Despite this almost guaranteed retaliation, the protests continue.  Despite police arrests and military interventions, the protests continue.  And one can't help but have hope now, seeing two nations succeed, that these protests will not be in vain, that they may go through hell, but these people have a real shot at democratic freedom for the first time in thousands of years.  And they did it themselves.  No UN embargoes, no US interventions, no peace accords, no civil wars.  Just thousands and thousands of ordinary citizens, uniting to stand up for what they believe in.  For their freedom.

So thank you, people of the Middle East (and large parts of Northern Africa as well) for proving me wrong.  Thank you for reminding me that when we work together, we can accomplish marvelous things.

Noah and I watched a movie the other day, Cloudy with a Chance of Meatballs.  At the end, there is a great little scene where these small creatures lift a relatively large weight by working together.  Noah and I were on the bus, and he was talking about that movie.  He asked me how the 'rat-birds' had carried all that weight.  I explained that when a lot of little things work together, they can accomplish great things.  He turned to me and with a very serious look on his face, asked “Dad, what can a whole lot of people do if they work together?”  I hugged him very hard, and said “Miracles.”

Tuesday, February 15, 2011

You're One in a Billion Baby 24 / 30

So maybe I am naïve, or maybe just not paranoid enough.  Probably a focus of my upbringing, what with all the hugs and love I experienced.  Or maybe it’s because I have never done any drugs that would cause me to be paranoid.  Or perhaps it’s because I am such a well adjusted individual with no anger or anxiety issues.  Whatever it is, I am sure glad it left me unscarred and naïve – because I kind of like it.

I recently posed the suggestion that a universal DNA registry, along with a universal fingerprint registry would be good ideas.  I also advocated in favor of street corner cameras, a la London.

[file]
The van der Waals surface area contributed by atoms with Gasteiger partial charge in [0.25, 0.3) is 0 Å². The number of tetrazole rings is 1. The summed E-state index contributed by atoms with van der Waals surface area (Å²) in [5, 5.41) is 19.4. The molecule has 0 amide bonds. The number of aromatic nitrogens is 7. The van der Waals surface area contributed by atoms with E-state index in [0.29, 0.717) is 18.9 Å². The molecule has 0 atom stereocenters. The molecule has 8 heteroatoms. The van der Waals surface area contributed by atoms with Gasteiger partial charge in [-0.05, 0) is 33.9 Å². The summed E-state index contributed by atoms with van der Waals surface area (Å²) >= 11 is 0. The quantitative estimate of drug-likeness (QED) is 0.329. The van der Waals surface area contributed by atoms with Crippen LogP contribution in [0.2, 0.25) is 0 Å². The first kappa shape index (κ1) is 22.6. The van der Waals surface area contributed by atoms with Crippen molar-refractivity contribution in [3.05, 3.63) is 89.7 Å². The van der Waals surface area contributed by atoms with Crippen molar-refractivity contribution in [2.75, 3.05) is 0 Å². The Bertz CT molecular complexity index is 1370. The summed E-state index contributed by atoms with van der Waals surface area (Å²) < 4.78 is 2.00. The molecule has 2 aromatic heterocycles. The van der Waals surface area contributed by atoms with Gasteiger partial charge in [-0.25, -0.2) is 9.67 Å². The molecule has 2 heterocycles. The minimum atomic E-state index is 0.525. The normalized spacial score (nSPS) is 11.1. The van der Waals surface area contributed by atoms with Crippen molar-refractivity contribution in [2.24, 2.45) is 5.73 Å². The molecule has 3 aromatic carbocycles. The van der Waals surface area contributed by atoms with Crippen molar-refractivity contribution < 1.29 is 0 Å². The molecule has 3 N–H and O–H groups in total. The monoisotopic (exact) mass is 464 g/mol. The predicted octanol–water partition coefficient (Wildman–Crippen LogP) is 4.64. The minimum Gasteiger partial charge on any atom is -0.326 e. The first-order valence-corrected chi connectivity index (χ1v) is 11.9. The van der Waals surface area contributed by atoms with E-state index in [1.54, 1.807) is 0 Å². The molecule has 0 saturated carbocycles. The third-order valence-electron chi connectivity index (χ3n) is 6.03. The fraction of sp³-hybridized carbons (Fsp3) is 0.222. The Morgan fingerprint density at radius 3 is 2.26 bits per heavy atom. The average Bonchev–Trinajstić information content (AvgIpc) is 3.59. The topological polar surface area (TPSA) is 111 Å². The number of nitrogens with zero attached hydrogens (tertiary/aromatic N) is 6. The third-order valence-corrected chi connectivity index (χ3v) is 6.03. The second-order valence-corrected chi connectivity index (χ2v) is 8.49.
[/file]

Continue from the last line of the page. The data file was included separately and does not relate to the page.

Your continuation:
Seems I am in the minority.  Not entirely certain why though.  A few people cited “privacy concerns” with regard to letting the government and the police have access to their DNA and fingerprints.  I inquired if those same people ever blew their nose and tossed the Kleenex away, or if they incinerated all of their various bodily spills – blank looks.  I asked what about their DNA was so private, and I got “well, you never know what the government would do with my DNA now, do you?”

This is a good point.  I don’t know what the government would do with my DNA, nor my fingerprints.  I mean, it’s very possible that they would frame me for murders, nail me for tax evasion and steal my Wii games.  They could even use camera images to splice together images of me doing things I have never done, in places I have never done.  You know, because I am such a high priority for the government and CSIS is routinely reading my mail, email, texts and blog posts.

Seriously people, why so afraid of “Big Brother”?  Let’s face it, the government and the police are too busy dealing with criminals to waste time ruining my life.  The only things I have to fear from my government are increased taxes, non-accountability when they steal money, broken campaign promises, reductions in services, smaller school budgets, stupid quasi-military spending and rogue leaders proroguing Parliament.

What is the source of this fear?  Why do so many people (about ten I asked today all had the exact same response) have issues with governments watching them in public places, and governments being able to readily identify individuals?